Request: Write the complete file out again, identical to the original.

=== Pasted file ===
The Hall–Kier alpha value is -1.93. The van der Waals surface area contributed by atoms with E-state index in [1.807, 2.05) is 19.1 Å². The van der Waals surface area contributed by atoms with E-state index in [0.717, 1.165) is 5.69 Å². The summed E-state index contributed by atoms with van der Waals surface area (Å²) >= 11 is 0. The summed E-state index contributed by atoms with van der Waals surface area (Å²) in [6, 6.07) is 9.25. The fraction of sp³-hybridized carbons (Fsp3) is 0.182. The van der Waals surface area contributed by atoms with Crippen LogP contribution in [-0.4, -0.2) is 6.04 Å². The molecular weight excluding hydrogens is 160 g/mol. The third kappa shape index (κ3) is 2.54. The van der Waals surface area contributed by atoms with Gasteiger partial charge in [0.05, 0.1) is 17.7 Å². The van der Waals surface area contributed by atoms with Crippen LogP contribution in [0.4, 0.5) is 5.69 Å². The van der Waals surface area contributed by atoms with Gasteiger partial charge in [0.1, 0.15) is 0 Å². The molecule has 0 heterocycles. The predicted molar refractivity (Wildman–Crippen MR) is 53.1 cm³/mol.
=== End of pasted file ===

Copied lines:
The Hall–Kier alpha value is -1.93. The van der Waals surface area contributed by atoms with E-state index in [1.807, 2.05) is 19.1 Å². The van der Waals surface area contributed by atoms with E-state index in [0.717, 1.165) is 5.69 Å². The summed E-state index contributed by atoms with van der Waals surface area (Å²) >= 11 is 0. The summed E-state index contributed by atoms with van der Waals surface area (Å²) in [6, 6.07) is 9.25. The fraction of sp³-hybridized carbons (Fsp3) is 0.182. The van der Waals surface area contributed by atoms with Crippen LogP contribution in [-0.4, -0.2) is 6.04 Å². The molecular weight excluding hydrogens is 160 g/mol. The third kappa shape index (κ3) is 2.54. The van der Waals surface area contributed by atoms with Gasteiger partial charge in [0.05, 0.1) is 17.7 Å². The van der Waals surface area contributed by atoms with Crippen LogP contribution in [0.4, 0.5) is 5.69 Å². The van der Waals surface area contributed by atoms with Gasteiger partial charge in [0.1, 0.15) is 0 Å². The molecule has 0 heterocycles. The predicted molar refractivity (Wildman–Crippen MR) is 53.1 cm³/mol.